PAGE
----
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Analyzing the phase transition from diffusive to localized behavior in a model of directed polymers in a random environment, this volume places particular emphasis on the localization phenomenon. The main questionis: What does the path of a random walk look like if rewards and penalties are spatially randomly distributed?This model, which provides a simplified version of stretched elastic chains pinned by random impurities, has attracted much research activity, but it (and its relatives) still holds many secrets, especially in high dimensions. It has non-gaussian scaling limits and it belongs to the so-called KPZ universality class when the space is one-dimensional. Adopting a Gibbsian approach, using general and powerful tools from probability theory, the discrete model is studied in full generality. Presenting the state-of-the art from different perspectives, and written in the form of a first course on the subject, this monograph is aimed at researchers in probability or statistical physics, but is also accessible to masters and Ph.D. students.



Chapter 1. Introduction

The model we consider all through these notes is easy to define as a random walk in a random potential.

Francis Comets

Chapter 2. Thermodynamics and Phase Transition

An important quantity for this model is the logarithmic moment generating function λ of ω(n, x),

Francis Comets

Chapter 3. The Martingale Approach and the L 2 Region

Martingale theory is well-known as a powerful tool to study random sequences. In this section, we start to use it in our context. First of all, it is efficient for proving that equality can hold in (2.13). The simplest sufficient condition for equality is based on a second moment computation. The parameter region where second moment computations are reliable, will be called the L2 region.

Francis Comets

Chapter 4. Lattice Versus Tree

In this chapter we deal with polymer models on different oriented graphs and compare them with the lattice case. As revealed by Derrida and Spohn in, many interesting questions can be answered on the regular tree. Later on, refined tree-like structures including Derrida’s m-tree has been introduced, yielding further comparisons. There, correlations are simpler compared to the lattice case, since the medium along two paths becomes independent as soon as they visit different sites. In the sense of simplifying the correlation structure, these models play the role of mean-field models.

Francis Comets

Chapter 5. Semimartingale Approach and Localization Transition

The next step in our martingale analysis is to consider lnW n as a semimartingale and to write its Doob’s decomposition. Viewed as a “conditional second moment” method, this new approach is the natural continuation of the techniques from Chap. 3 However this technique was introduced much later. One concrete output is to point out polymer localization, and to relate this phenomenon to strong disorder.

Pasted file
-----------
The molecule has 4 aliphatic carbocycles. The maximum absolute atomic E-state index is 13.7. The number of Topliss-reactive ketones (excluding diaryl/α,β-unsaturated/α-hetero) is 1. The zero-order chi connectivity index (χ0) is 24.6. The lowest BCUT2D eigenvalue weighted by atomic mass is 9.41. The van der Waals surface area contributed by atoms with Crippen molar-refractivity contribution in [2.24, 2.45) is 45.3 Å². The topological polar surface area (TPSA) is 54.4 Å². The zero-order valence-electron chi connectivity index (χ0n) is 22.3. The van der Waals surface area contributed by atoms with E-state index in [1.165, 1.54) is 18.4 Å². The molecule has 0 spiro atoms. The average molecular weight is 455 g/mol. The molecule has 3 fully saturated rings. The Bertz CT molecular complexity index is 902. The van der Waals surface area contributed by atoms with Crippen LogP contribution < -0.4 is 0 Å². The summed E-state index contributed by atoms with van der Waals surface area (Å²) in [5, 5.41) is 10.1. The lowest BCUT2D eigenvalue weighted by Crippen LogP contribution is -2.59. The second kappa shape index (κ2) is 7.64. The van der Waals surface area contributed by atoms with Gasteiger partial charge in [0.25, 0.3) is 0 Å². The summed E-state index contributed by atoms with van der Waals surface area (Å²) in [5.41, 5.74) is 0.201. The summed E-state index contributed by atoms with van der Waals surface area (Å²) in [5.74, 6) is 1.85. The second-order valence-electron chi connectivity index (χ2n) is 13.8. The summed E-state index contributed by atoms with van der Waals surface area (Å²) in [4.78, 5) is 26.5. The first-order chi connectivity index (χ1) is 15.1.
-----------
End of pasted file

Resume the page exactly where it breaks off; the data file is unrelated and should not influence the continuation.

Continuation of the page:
Francis Comets

Chapter 6. The Localized Phase

In this chapter we start to analyse the behavior of the polymer in its localized regime. We will make precise the image of the corridors where the polymer wants to be. We will see that localization happens at all temperature in dimension d = 1 and 2. We illustrate the phenomenon by simulation experiments. Finally, a precise picture will be achieved when the environment has heavy tails. However, we leave some matter on the localized phase for the forthcoming Sects. 7.4 and 9.7

Francis Comets

Chapter 7. Log-Gamma Polymer Model

Recently, significant efforts have been focused on planar polymer models—i.e. (1 + 1)-dimensional—which are integrable. In the line of specific first passage percolation models and interacting particle systems, a few explicitly solvable models were discovered, allowing for detailed descriptions of new scaling limits and statistics characteristic of the KPZ universality class.

Francis Comets

Chapter 8. Kardar-Parisi-Zhang Equation and Universality

Polymer models belong to Kardar-Parisi-Zhang (KPZ) universality class, which is an extended family of models (kinetically roughened surfaces) which all share some non-Gaussian scaling limits and statistics, characterized by a few exponents different from the usual ones. Some other familiar members are some interacting particle systems (exclusion processes SSEP, ASEP, TASEP, q-TASEP), stochastic growth (random deposition, ballistic aggregation, polynuclear growth, Eden and Richardson model), first/last passage percolation, and some stochastic PDE’s (stochastic Burgers equation, stochastic reaction-diffusion equations, stochastic Hamilton-Jacobi equations). An elementary introduction [84] aiming at non-specialists mathematicians covers some of the above models, and can be completed by a more physics-oriented, but still pedestrian, account [155].

Francis Comets

Chapter 9. Variational Formulas

In this chapter we closely follow two recent papers [118] and [199] by Georgiou, Rassoul-Agha, Seppäläinen and Yilmaz.

Francis Comets


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